“Do you know what you’ve ordered?” The amiable and perpetually smiling waiter asked.
“Err… no, not really. Something with lamb?”
Heads turned our way. Aux Deux Anges in Forcalquier is a small restaurant, as small as a decent-sized living room. Our poor French was exposed as we were identified as people who didn’t know what food they’d ordered. Everyone was listening to see what happened next.
“Paquets d’agneau are sheep trotters,” the waiter told us, pausing as though he expected us to put our hands to our mouths to muffle a shocked ‘Sacrebleu’.
Turned out a party of Brits had innocently ordered the paquets d’agneau a few days previously, only discovering what they were after they’d tucked in. They hadn’t been too pleased and our waiter didn’t want a repeat performance.
The owner appeared from the kitchen and place a steaming tray of the paquets d’agneau under my nose, just to confirm.
“That’s fine,” I nodded nonchalantly, depriving the other patrons of a squeamish Brit reaction. I’d eaten pig trotters in Catalonia last year, it was time I added more farm animal feet to my repertoire.
Restaurant Aux Deux Anges
Aux Deux Anges sits on a pretty little square behind the main street in Forcalquier. It has an appealing chocolate box frontage and an atmosphere of warm, cosiness spills onto the street drawing you in. Even in end of season September we had to book to get in.
Once inside it’s clear where the name comes from. There are a lot of angels. There are a lot of kitsch angels. It’s also quite pink. It could and should be a bit sickly sweet in the décor stakes… but it isn’t. It’s welcoming and comfortable. Tables are squeezed close together, something that might feel claustrophobic in some places. In Aux Deux Anges it just feels friendly… except when you’re making an ass of yourself ordering and everyone is listening.
The menu is traditional and small, with only three main courses. By the time we ordered at 8.15pm or so, that was down to two courses; both lamb based. I guess most of the other diners had avoided the sheep trotters and exhausted the restaurant’s chicken stocks.
The Food at Aux Deux Anges
Having only a limited menu, you don’t go to Aux Deux Anges for the choice. It has a reputation for good home-cooking of traditional Provence cuisine. It’s one of those places where you turn up and put yourself in their hands. Saying that, having lamb as two of the three main dishes on the menu is a bit too limiting, especially when they run out of the only other option.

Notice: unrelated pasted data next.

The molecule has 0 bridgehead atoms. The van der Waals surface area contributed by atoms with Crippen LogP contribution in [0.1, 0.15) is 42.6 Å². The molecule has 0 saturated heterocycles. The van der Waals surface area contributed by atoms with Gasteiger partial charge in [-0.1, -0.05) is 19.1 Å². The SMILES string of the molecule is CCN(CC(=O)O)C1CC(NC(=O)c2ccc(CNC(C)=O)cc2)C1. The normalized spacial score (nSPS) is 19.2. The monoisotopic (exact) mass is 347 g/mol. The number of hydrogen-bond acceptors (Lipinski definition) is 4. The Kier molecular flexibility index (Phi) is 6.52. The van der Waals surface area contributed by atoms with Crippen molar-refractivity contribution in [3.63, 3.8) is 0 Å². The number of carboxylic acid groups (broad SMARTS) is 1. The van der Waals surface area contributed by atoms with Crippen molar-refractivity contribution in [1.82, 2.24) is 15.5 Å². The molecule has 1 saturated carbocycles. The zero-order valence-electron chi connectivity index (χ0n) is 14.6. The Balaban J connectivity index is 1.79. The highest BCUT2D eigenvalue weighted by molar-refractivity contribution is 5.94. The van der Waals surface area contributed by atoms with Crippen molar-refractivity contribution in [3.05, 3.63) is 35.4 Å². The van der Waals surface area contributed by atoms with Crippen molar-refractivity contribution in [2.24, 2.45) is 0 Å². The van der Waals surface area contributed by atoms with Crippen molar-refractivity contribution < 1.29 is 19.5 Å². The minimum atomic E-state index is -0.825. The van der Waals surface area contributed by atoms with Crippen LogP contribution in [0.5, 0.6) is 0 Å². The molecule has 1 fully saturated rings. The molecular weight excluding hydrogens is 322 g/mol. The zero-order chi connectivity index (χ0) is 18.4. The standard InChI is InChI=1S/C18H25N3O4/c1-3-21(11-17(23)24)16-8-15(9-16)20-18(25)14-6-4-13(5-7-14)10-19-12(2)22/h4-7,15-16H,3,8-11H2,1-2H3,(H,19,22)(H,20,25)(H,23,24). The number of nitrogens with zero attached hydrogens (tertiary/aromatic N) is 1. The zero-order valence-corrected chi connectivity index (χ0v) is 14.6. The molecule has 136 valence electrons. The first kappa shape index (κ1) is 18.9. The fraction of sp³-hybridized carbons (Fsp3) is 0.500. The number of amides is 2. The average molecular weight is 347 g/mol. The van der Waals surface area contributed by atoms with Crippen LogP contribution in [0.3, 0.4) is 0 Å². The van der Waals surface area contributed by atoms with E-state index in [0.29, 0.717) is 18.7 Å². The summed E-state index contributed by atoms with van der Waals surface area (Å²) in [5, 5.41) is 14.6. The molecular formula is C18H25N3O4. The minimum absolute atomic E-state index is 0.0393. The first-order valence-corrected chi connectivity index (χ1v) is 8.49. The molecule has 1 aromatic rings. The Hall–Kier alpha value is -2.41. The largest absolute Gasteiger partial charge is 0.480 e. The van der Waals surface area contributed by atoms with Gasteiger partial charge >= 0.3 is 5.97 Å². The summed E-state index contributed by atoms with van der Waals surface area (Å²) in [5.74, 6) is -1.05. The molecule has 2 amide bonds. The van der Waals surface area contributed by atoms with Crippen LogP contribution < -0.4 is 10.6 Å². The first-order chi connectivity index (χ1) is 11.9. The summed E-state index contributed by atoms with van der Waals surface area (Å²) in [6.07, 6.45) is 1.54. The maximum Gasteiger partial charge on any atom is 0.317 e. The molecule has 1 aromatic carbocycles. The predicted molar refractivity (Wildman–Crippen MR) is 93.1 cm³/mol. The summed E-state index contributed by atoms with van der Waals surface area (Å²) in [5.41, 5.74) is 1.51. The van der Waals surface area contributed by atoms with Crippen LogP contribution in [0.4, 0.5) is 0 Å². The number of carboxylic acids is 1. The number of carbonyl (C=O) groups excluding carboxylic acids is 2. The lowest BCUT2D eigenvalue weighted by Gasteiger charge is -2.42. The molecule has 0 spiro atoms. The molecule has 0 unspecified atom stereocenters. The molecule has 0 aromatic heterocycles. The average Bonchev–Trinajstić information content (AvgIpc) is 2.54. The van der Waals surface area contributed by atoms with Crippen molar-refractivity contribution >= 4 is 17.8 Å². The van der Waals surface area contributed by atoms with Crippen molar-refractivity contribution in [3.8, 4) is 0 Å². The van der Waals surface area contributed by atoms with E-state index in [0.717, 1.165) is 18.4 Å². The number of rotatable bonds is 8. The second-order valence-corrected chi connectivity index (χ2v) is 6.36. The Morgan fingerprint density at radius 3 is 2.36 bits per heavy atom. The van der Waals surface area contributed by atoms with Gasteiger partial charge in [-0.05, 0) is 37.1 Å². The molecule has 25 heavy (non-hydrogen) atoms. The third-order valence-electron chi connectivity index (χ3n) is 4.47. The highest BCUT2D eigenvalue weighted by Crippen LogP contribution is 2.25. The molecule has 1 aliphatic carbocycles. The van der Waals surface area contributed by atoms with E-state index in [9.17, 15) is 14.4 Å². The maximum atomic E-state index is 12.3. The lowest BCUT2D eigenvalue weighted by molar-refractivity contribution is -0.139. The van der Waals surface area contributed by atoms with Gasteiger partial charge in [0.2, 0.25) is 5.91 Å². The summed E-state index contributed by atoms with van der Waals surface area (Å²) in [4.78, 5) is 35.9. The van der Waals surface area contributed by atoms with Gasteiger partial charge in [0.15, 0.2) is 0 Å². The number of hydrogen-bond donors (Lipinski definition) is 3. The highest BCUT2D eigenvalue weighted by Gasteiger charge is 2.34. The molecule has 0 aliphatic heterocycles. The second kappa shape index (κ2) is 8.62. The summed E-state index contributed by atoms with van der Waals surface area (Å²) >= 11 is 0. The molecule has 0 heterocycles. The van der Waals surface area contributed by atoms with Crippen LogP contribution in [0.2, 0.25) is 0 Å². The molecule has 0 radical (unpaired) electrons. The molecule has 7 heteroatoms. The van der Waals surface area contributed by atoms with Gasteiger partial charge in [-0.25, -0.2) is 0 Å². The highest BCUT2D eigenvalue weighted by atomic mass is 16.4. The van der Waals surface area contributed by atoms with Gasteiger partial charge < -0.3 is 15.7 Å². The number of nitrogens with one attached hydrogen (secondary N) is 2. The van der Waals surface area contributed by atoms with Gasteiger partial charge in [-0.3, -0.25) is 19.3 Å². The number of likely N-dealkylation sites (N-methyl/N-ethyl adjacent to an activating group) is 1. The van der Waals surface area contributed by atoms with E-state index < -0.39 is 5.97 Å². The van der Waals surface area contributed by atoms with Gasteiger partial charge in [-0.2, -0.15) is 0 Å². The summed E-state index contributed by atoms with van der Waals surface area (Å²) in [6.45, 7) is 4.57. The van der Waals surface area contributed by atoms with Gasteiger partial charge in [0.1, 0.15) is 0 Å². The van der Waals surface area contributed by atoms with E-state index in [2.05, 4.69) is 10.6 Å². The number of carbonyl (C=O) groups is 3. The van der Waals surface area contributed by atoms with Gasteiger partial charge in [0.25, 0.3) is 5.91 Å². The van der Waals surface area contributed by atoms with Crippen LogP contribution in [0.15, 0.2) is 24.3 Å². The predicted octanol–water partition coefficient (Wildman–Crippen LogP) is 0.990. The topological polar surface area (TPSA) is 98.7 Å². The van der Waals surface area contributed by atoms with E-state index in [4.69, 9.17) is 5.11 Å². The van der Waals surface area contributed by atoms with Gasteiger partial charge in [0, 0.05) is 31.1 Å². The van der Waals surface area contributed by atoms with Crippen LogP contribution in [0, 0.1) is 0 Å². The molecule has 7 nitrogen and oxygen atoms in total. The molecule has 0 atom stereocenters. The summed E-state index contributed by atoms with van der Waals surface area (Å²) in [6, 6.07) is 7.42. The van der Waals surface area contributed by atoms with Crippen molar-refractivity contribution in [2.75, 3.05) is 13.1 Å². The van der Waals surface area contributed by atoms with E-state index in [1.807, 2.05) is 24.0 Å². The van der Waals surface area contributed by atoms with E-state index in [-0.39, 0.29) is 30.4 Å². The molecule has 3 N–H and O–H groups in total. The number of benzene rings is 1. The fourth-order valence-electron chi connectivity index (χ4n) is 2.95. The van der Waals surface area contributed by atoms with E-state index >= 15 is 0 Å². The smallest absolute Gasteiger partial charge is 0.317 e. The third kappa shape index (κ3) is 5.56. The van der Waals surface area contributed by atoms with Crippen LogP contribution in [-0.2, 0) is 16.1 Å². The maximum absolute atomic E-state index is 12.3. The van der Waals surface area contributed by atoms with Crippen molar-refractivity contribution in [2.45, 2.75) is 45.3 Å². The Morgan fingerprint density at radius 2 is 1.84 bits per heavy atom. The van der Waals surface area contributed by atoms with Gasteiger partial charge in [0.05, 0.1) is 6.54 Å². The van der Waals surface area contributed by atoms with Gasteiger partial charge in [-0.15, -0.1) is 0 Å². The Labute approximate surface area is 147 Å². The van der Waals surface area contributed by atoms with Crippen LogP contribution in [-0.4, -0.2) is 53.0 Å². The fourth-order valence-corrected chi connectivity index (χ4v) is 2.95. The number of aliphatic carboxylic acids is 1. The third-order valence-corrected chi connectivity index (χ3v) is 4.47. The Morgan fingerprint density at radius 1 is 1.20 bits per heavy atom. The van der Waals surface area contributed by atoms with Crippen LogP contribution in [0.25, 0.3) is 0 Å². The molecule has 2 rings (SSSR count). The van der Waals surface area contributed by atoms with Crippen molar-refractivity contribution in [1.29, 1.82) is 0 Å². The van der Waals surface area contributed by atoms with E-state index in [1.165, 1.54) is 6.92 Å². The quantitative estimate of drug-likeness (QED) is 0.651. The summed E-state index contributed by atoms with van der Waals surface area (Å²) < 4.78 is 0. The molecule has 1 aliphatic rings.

We’d learnt Forcalquier and this part of Provence has a thing about lamb. This was the third time out of four nights that I’d eaten lamb and the second time because there was simply no other choice.
Everybody gets the same starter. On this occasion it was a light and fresh beetroot coulis with salty tapenade toasts – a good contrast.
Where I stayed with the sheep trotters, Andy changed her main course for the other option tian d’agneau – fried cubes of lamb in ratatouille with wild rice and creamy goats’ cheese.
The sheep trotters didn’t look like sheep trotters, they looked like little golden, filled skin parcels – hence the paquets. What they’re filled with is ground trotters and various other sheep parts, seasoned with garlic, herbs and spices.
In a way they’re a bit like haggis, although the wrapping has the sort of texture of a wet bandage. They taste a lot better than they sound and if you want to experience a really traditional dish I’d recommend giving them a go. They’re not always on the menu if the idea puts you off visiting the restaurant.
For dessert it was back to the wholesome familiarity of an apricot cream flan and a slice of apple crumble that woke nostalgic memories of childhood puddings.
And that’s where Aux Deux Anges really scores big time. It’s like eating with a big family in a happy homestead.
In a country where dining out can be pricey, it’s also incredibly good value. Our meal with a carafe of local wine came to €34.90.
Aux Deux Anges; Place St Michel, Forcalquier;+33 4 92 75 04 36; open midday to 1.30pm and 7.30 to 8.30pm; set meal is €14.70.
Jack is co-owner, writer and photographer for BuzzTrips and the Real Tenerife series of travel websites as well as a contributor to lots of other places. Follow Jack on Google+